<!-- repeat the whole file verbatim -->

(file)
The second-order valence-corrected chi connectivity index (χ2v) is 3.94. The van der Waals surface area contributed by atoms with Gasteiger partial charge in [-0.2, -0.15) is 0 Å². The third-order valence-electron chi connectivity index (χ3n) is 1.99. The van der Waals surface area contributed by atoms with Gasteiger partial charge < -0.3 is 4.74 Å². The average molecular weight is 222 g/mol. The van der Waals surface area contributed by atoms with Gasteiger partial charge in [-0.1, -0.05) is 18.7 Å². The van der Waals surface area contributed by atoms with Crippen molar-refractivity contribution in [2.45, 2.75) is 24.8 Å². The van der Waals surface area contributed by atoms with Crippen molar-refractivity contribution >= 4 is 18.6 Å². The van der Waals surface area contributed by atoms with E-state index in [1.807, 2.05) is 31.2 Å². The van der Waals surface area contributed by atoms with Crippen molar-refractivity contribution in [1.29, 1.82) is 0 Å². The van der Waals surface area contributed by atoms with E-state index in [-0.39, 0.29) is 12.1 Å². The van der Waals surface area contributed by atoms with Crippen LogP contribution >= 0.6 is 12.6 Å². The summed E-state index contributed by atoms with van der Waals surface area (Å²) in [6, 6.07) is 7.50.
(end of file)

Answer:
The second-order valence-corrected chi connectivity index (χ2v) is 3.94. The van der Waals surface area contributed by atoms with Gasteiger partial charge in [-0.2, -0.15) is 0 Å². The third-order valence-electron chi connectivity index (χ3n) is 1.99. The van der Waals surface area contributed by atoms with Gasteiger partial charge < -0.3 is 4.74 Å². The average molecular weight is 222 g/mol. The van der Waals surface area contributed by atoms with Gasteiger partial charge in [-0.1, -0.05) is 18.7 Å². The van der Waals surface area contributed by atoms with Crippen molar-refractivity contribution in [2.45, 2.75) is 24.8 Å². The van der Waals surface area contributed by atoms with Crippen molar-refractivity contribution >= 4 is 18.6 Å². The van der Waals surface area contributed by atoms with E-state index in [1.807, 2.05) is 31.2 Å². The van der Waals surface area contributed by atoms with Crippen molar-refractivity contribution in [1.29, 1.82) is 0 Å². The van der Waals surface area contributed by atoms with E-state index in [-0.39, 0.29) is 12.1 Å². The van der Waals surface area contributed by atoms with Crippen LogP contribution >= 0.6 is 12.6 Å². The summed E-state index contributed by atoms with van der Waals surface area (Å²) in [6, 6.07) is 7.50.